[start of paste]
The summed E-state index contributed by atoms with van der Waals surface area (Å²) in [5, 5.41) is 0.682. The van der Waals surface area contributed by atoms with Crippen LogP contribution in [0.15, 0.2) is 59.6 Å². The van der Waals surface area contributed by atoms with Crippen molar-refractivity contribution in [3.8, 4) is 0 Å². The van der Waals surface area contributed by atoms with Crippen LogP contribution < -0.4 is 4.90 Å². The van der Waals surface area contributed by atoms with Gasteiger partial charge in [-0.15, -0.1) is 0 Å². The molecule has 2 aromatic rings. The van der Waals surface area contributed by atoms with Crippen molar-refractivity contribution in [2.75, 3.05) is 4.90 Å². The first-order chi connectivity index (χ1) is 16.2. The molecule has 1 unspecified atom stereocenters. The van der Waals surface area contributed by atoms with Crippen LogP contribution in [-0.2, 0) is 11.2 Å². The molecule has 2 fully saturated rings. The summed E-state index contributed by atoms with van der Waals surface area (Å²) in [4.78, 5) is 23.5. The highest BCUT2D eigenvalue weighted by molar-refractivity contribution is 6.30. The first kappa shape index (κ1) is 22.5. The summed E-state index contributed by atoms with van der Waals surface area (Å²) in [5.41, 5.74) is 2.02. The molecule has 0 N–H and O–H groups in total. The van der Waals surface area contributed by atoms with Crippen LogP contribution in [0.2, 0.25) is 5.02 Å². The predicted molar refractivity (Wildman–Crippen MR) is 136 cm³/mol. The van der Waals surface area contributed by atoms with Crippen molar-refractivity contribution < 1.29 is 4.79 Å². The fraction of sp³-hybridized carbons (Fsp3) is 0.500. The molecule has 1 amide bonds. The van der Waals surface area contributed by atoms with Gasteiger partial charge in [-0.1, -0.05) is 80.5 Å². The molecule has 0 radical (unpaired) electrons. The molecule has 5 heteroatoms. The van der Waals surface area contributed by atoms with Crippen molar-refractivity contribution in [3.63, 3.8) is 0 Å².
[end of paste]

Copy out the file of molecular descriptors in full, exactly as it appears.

The summed E-state index contributed by atoms with van der Waals surface area (Å²) in [5, 5.41) is 0.682. The van der Waals surface area contributed by atoms with Crippen LogP contribution in [0.15, 0.2) is 59.6 Å². The van der Waals surface area contributed by atoms with Crippen molar-refractivity contribution in [3.8, 4) is 0 Å². The van der Waals surface area contributed by atoms with Crippen LogP contribution < -0.4 is 4.90 Å². The van der Waals surface area contributed by atoms with Gasteiger partial charge in [-0.15, -0.1) is 0 Å². The molecule has 2 aromatic rings. The van der Waals surface area contributed by atoms with Crippen molar-refractivity contribution in [2.75, 3.05) is 4.90 Å². The first-order chi connectivity index (χ1) is 16.2. The molecule has 1 unspecified atom stereocenters. The van der Waals surface area contributed by atoms with Crippen LogP contribution in [-0.2, 0) is 11.2 Å². The molecule has 2 fully saturated rings. The summed E-state index contributed by atoms with van der Waals surface area (Å²) in [4.78, 5) is 23.5. The highest BCUT2D eigenvalue weighted by molar-refractivity contribution is 6.30. The first kappa shape index (κ1) is 22.5. The summed E-state index contributed by atoms with van der Waals surface area (Å²) in [5.41, 5.74) is 2.02. The molecule has 0 N–H and O–H groups in total. The van der Waals surface area contributed by atoms with Crippen LogP contribution in [0.2, 0.25) is 5.02 Å². The predicted molar refractivity (Wildman–Crippen MR) is 136 cm³/mol. The van der Waals surface area contributed by atoms with Crippen molar-refractivity contribution < 1.29 is 4.79 Å². The fraction of sp³-hybridized carbons (Fsp3) is 0.500. The molecule has 1 amide bonds. The van der Waals surface area contributed by atoms with Gasteiger partial charge in [-0.1, -0.05) is 80.5 Å². The molecule has 0 radical (unpaired) electrons. The molecule has 5 heteroatoms. The van der Waals surface area contributed by atoms with Crippen molar-refractivity contribution in [3.63, 3.8) is 0 Å².